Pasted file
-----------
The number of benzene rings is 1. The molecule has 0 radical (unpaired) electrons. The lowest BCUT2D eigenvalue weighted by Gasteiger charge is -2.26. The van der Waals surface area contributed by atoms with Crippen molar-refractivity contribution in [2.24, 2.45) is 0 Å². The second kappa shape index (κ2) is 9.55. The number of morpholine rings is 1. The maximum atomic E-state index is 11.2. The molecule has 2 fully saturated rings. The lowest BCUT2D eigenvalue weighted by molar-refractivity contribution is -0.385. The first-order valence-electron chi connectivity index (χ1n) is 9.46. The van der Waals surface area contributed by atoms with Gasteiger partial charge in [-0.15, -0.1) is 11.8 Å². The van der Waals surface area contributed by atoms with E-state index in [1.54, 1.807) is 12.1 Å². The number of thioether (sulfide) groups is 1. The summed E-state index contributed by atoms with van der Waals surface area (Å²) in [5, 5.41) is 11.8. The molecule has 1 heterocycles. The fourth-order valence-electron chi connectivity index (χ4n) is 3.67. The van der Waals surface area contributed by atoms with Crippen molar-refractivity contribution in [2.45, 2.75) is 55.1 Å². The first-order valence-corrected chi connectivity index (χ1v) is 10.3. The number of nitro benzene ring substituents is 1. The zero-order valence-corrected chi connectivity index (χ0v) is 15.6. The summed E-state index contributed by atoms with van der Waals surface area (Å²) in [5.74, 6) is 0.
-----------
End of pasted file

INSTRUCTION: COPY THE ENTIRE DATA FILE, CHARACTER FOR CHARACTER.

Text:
The number of benzene rings is 1. The molecule has 0 radical (unpaired) electrons. The lowest BCUT2D eigenvalue weighted by Gasteiger charge is -2.26. The van der Waals surface area contributed by atoms with Crippen molar-refractivity contribution in [2.24, 2.45) is 0 Å². The second kappa shape index (κ2) is 9.55. The number of morpholine rings is 1. The maximum atomic E-state index is 11.2. The molecule has 2 fully saturated rings. The lowest BCUT2D eigenvalue weighted by molar-refractivity contribution is -0.385. The first-order valence-electron chi connectivity index (χ1n) is 9.46. The van der Waals surface area contributed by atoms with Gasteiger partial charge in [-0.15, -0.1) is 11.8 Å². The van der Waals surface area contributed by atoms with E-state index in [1.54, 1.807) is 12.1 Å². The number of thioether (sulfide) groups is 1. The summed E-state index contributed by atoms with van der Waals surface area (Å²) in [5, 5.41) is 11.8. The molecule has 1 heterocycles. The fourth-order valence-electron chi connectivity index (χ4n) is 3.67. The van der Waals surface area contributed by atoms with Crippen molar-refractivity contribution in [2.45, 2.75) is 55.1 Å². The first-order valence-corrected chi connectivity index (χ1v) is 10.3. The number of nitro benzene ring substituents is 1. The zero-order valence-corrected chi connectivity index (χ0v) is 15.6. The summed E-state index contributed by atoms with van der Waals surface area (Å²) in [5.74, 6) is 0.